What Hulu can learn from Netflix

By Luke Wathen

Staff Writer

   It seems that more and more people are cutting the cord with their cable providers in favor of using online streaming services. People are flocking to services such as Netflix, Amazon Prime and Hulu Plus while the days of simple cable subscriptions are slowly fading away.

This change in how viewers experience television comes with change in content production. On network television, viewers have become used to seeing new episodes of their favorite series on a single episode basis. Many shows premiere one episode a week during the season but there are naturally exceptions—soap operas and gameshows have been known to have a new episode every day.

Streaming media, on the other hand, foregoes this notion of single episode premieres in favor of releasing entire seasons at a time. Netflix has made this an industry staple, releasing anywhere from eight to 10 episodes of their original content at a time. Amazon Prime has also followed suit, releasing seasons of shows such as “Transparent” and “Hand of God” in their entirety.

This has led to a complete change in how viewers experience their favorite shows. While they were previously content to enjoy single episodes spread out over the span of a few weeks, viewers now prefer to watch an entire season within a much shorter span of time, a practice which many have dubbed “binging.”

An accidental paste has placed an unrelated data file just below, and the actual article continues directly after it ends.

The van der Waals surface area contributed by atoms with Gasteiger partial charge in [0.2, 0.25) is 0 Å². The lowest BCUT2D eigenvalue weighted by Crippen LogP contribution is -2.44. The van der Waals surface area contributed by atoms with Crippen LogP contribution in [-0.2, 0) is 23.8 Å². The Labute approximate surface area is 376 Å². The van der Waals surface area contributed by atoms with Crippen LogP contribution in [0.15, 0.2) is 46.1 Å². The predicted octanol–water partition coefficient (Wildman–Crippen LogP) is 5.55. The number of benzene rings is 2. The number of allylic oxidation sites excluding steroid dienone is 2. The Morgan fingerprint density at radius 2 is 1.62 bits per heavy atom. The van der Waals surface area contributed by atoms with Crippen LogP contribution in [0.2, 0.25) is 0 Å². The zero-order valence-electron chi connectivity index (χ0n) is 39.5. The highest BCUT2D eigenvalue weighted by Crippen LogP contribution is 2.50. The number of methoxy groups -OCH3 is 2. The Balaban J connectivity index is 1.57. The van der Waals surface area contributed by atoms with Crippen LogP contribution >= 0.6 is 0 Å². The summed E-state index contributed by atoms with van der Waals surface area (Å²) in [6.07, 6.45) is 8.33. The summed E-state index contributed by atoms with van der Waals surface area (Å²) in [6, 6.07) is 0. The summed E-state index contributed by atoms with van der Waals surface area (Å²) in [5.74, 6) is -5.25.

Despite this new method of releasing content which has proven quite popular, Hulu Plus remains a notable holdout in adopting the full season release. Earlier this year, Hulu Plus released an eight-episode adaptation of the Stephen King book “11/22/63.” While reviewers praised the show itself, many were aggravated with how the series was released. Each of the eight episodes were released a week apart from one another.

While this may seem like a minor grievance, it speaks to Hulu Plus’s need to adapt to modern tastes. With the advent of binge culture, viewers want instant indulgence. Rather than wait for a resolution to the conflict they are invested in, they want it within hours of watching the first episode. In essence, viewers see television shows as movies, preferring to watch all of the content in one sitting rather than wait for its conclusion.

The streaming market is still in a somewhat fledgling state and Hulu Plus may still be able to unseat the mighty Netflix from its thrown of popularity. However, the only way they will be able to do that is by embracing the model of full season releases.

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